By Andrew Main

What better way to celebrate Australia Day than to replace the backyard barbecue?

Australia has a fine tradition of DIY barbecues using unlikely materials. Old bushies who were Land Rover fans used to use the lift-off radiator grilles as grills and were mortified when the Series III came out in the 1970s with a plastic one. At least one lonely diner allegedly failed to spot the difference until it was too late. 

We’ve moved a long way from that but there’s always room for improvement.

Listed Australian company Shriro Holdings (ASX:SHM) recently launched the Everdure by Heston Blumenthal range of barbecues.

The English culinary maestro might not be your cup of liquid nitrogen but there has to be upside in reconsidering the way we cook food out of doors.

British chef, Heston Blumenthal. Source: AAP

The big positive of the Everdure range, launched in September, is that a patented electrical heating element gets charcoal up to cooking temperature in around nine minutes, while the market giant Weber of the US takes around twice as long to get that hot and other barbecues take even longer. You might not have known this but most outdoor cooking around the world relies on charcoal.

An October report on Shriro from Wilson stockbrokers noted that “anecdotal evidence suggests immediate traction on sales … in the domestic market despite cooler than normal weather on the east coast.’’

The weather has certainly warmed up since then but we’ll have to wait for the full-year results announcement in February to know how Everdure sales went.

Shriro’s a Sydney based kitchen appliance and consumer durables wholesale specialist that’s capitalised at around $120 million and has that rarest of joys, a solid fully franked dividend yield of around 8%. Its 2015 dividends were 6 cents a share and the 2016 total is forecast by Wilsons to hit 10 cents.

It sells almost exclusively in Australia and New Zealand although it has a small staff in China keeping an eye on the quality of some of its product range that is manufactured there. It has around 150 staff overall, mostly based in Sydney’s Kingsgrove.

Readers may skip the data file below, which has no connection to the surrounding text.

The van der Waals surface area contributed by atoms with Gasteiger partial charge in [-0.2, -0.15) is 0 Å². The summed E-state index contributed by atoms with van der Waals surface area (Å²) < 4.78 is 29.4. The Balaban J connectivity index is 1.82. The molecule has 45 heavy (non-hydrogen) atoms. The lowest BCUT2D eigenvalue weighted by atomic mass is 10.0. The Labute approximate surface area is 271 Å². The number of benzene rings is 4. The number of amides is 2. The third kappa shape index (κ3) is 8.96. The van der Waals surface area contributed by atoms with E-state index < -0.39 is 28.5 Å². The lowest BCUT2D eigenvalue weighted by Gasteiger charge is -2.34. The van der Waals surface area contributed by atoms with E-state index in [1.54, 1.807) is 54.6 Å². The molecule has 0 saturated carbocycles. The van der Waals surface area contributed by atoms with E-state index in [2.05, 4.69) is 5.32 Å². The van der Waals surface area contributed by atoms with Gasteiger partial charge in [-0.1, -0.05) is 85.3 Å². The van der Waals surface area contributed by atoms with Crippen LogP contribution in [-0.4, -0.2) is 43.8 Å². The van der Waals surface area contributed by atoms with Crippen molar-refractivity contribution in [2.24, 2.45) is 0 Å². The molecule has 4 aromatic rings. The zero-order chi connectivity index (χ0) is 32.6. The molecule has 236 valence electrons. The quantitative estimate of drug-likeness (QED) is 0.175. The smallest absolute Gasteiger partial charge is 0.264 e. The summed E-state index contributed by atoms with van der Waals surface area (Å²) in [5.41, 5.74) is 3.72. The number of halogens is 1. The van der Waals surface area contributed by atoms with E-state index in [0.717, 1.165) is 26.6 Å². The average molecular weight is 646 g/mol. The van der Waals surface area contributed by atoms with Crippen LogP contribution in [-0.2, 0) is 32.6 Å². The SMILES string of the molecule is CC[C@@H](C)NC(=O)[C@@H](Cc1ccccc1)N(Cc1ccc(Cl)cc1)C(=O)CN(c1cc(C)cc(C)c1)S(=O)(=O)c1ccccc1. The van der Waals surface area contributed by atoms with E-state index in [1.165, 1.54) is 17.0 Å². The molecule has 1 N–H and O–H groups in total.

The shares which were first listed in June of 2015 at $1 are now priced around $1.16.

Heston’s barbecues may, in future, be a big part of Shriro’s range of offerings but the company currently earns more than half its revenue from being the sole distributor of Casio products in Australia. As in calculators, watches and keyboards, none require a sunny day and cold beer to work best.

To give you an idea of how good that cash flow is, Casio calculators enjoy between 90 and 95% of the Australian school calculator market via the basic Casio FX 82 model, which retails for around $22.

Shriro has reportedly worked with each state educational board of studies to have FX 82 learning lessons built into the school curriculum.

Meanwhile, the Casio G-shock range of watches is a solid seller among younger Asian males, both here and in New Zealand.

SHM is reporting its results in mid February. Net profit after tax (NPAT) is expected to increase by around 8% from the normalised $12.4 million reported for 2015, held down mostly by the one-off expenses related to the launch of the Everdure range. Without those expenses, growth would have been in double figures.

It also makes cooktops and stoves in Italy under the Omega label, intended to bridge the gap in the market between the basic offerings and the Miele/Smeg level products.

The Omega range was designed by Rockpool group founder Neil Perry, who incidentally introduced Heston Blumenthal to Shriro.

The company’s biggest shareholder is 33% holder Shriro Pacific, controlled by Monaco resident Mark Shriro. The family started out more than a century ago in China selling furs into Europe via the Trans Siberian Railway, so don’t write the stock off for its Monaco connection. 

There was a price lurch last year down to the 80 cent mark because of what appears to have been a failed 5% selldown by the controlling shareholder, but people close to the company say that any selldown that occurs in future will be better managed.

Shriro Holdings is in that interesting size range whereby it would like to make organic acquisitions, and at the same time, be a possibly tempting target for a bigger company in the same space, such as Breville.

Last year, Shriro CEO Mike Westrup, who was previously at Breville himself, said Shriro was looking for a bolt on acquisition in the $15-$25 million EBITDA range.

“The acquisition has to make sense and be in an allied area of SHM’s expertise,’’ he said.

Certainly, Shriro’s temptingly low Price Earnings ratio makes it a target for a bidder with a higher PE, as the usual measure demands.

Wilsons has it on a forecast PE for the 2017 calendar year of 8.7 times, the lowest in its sector compared with for instance GUD on 8.9 times and Breville on 10.3.

It has a Buy on the stock, no great surprise given it was a joint manager of the float, with a 12-month target price of $1.55.

In a world of maybes, uncertainties and tech stocks, this widget purveyor with a steady track record and a good yield could be worth a look.

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